By Judy Arnall, Excerpted from, Unschooling to University: How to impassion your disengaged learner. http://www.unschoolingtouniversity.com
Children raised in self-directed environments are kind, giving and empathetic. Just as school is a community, so is a family who unschools. They don’t shield themselves from the world, but do their part to make it better. The difference is that unschooling families can choose what areas they think need help, rather than what the curriculum or government dictates. Families who volunteer together, head out to vote together, and help their neighbor when-ever they can, entrench the practice into a regular family ritual and they do much good in the world.
“Wait until they have to get up early for a real job; then they will be in shock by the real world.”
So my son started his first day of school. He is age 19. He has his first experience of agendas, exams, deadlines, and a structured class. He has been unschooled for grades 1-12 and taught himself various high school classes through online and self-directed in preparation for a career in STEM. Last week, he began a 4 course load at university in sciences. He has to get up, take the bus, and attend a campus of 30,000 other kids. He has 4 courses and each has a lab which is a pretty full schedule. He went from sleeping in until 1 or 2 pm and playing video games with studying 1 or 2 courses at a time, to a full schedule outside the home.
You are probably wondering how he is adapting. Well, when kids need to do something that they want to do, they learn and adapt. I can’t say it was easy, but last week was okay and this week is hard with all the labs starting, but he is stepping up to the plate. He sets his alarm, gets to the bus stop on time and puts in a full day.
That is the key point in unschooling. I can’t tell you how many times people would say to me, “Wait until they start school (or work) then they will have to get up at 6 am and won’t they be in for a shock.” Kids step up to the plate when the time is right and it is required of them and they are motivated to do it. We don’t have to “train” kids in a work ethic when they are young, so they will have it later when they are older. This is the whole point of homework in schools, which is so misguided. Kids can learn when they need or want to learn and the time is right for them.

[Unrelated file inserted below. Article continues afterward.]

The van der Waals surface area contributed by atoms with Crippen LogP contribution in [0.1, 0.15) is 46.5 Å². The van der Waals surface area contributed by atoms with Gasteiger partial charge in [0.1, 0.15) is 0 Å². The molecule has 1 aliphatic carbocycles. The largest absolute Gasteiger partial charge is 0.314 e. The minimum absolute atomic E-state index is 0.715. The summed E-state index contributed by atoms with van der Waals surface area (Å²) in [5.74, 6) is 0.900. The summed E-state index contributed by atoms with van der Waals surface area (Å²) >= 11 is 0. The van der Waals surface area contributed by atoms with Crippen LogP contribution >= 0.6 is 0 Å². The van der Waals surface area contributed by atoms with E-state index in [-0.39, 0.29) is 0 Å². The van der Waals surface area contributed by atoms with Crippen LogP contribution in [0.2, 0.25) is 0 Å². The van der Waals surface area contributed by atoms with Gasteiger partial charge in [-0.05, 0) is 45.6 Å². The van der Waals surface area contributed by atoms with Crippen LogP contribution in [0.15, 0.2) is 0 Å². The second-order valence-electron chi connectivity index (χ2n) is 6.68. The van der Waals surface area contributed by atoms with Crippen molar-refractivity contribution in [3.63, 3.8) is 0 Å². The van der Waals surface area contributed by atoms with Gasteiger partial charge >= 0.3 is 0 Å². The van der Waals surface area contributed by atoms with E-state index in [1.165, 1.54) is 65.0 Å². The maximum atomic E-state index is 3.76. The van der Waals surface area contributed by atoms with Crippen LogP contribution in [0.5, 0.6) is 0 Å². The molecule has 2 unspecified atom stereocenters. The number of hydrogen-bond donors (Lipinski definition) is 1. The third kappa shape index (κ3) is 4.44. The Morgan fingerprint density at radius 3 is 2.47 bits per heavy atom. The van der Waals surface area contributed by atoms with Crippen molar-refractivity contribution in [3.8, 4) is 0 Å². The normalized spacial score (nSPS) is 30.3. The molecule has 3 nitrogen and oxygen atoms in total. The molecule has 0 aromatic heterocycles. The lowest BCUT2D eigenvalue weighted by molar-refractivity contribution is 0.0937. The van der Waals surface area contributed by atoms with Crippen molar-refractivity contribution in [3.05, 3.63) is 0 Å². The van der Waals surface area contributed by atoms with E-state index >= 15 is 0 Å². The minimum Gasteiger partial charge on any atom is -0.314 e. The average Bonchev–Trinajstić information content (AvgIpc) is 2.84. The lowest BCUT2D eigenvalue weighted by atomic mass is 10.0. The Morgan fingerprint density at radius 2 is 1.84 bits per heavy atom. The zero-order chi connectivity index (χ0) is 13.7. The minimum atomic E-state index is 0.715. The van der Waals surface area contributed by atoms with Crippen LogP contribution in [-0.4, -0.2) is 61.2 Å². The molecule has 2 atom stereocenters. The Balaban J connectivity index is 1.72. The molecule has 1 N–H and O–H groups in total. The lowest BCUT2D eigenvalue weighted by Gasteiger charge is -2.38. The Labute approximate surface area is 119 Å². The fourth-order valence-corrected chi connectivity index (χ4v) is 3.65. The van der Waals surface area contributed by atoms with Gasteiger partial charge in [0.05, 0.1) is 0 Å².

It’s always interesting to me that society, school administrators and the government feel the need to provide educational oversight in home education. They insist that parents must provide an education “equal to the education children would get in school.” Many home education parents provide an education that is not the same, and is far superior to what children might get in school.
That might include “unschooling,” which is so different from the classroom model and in many ways is so much better. It provides freedom, passion, choice, control, personal responsibility, creativity, determination, motivation and unequaled absorption of learning for the sake of learning, rather than learning to get marks. Children can’t get much of that in a classroom dictated by government rules and oversight.
The most important years for brain development is from 0-6. Children need 3D experiential learning to develop brain cell connections for healthy growth. Does the government intervene in parenting in order to provide children with the optimal conditions for development in those years? No. Why then for the school-aged years? If there is no government oversight in parenting, then there should not be for education either.
The other reason society wants to regulate home education is the theory that a teeny tiny number of children may be maltreated, and will occur under the daily oversight of teachers, coaches, bus drivers and school nurses. Yes, that may occur. But it also occurs to children in school. Abusive parents are good at hiding their child’s bruises in school. Many school staff people are too busy to notice the hidden signs of abuse. The percentage of children abused at home and attending school is far higher than the percentage of children that are home schooled and may be abused. We don’t make laws based of the .000000001 percent that might be affected by them.
Besides, the vast number of abused children are toddlers and preschoolers, not school-aged children. Young children have very little executive function (self-control) abilities and parents who don’t understand that their children’s “not listening” is a development issue and not a discipline issue, tend to use punishment to correct what they perceive as a defect. It’s wrong, it is misguided, and we have no government oversight for those children. They are essentially abused on a daily basis and nothing is being done for them. By the time children are school-age, they listen better and the rate of abuse goes way down. Just as for parenting, government oversight is not required for homeschooling, anywhere, anytime.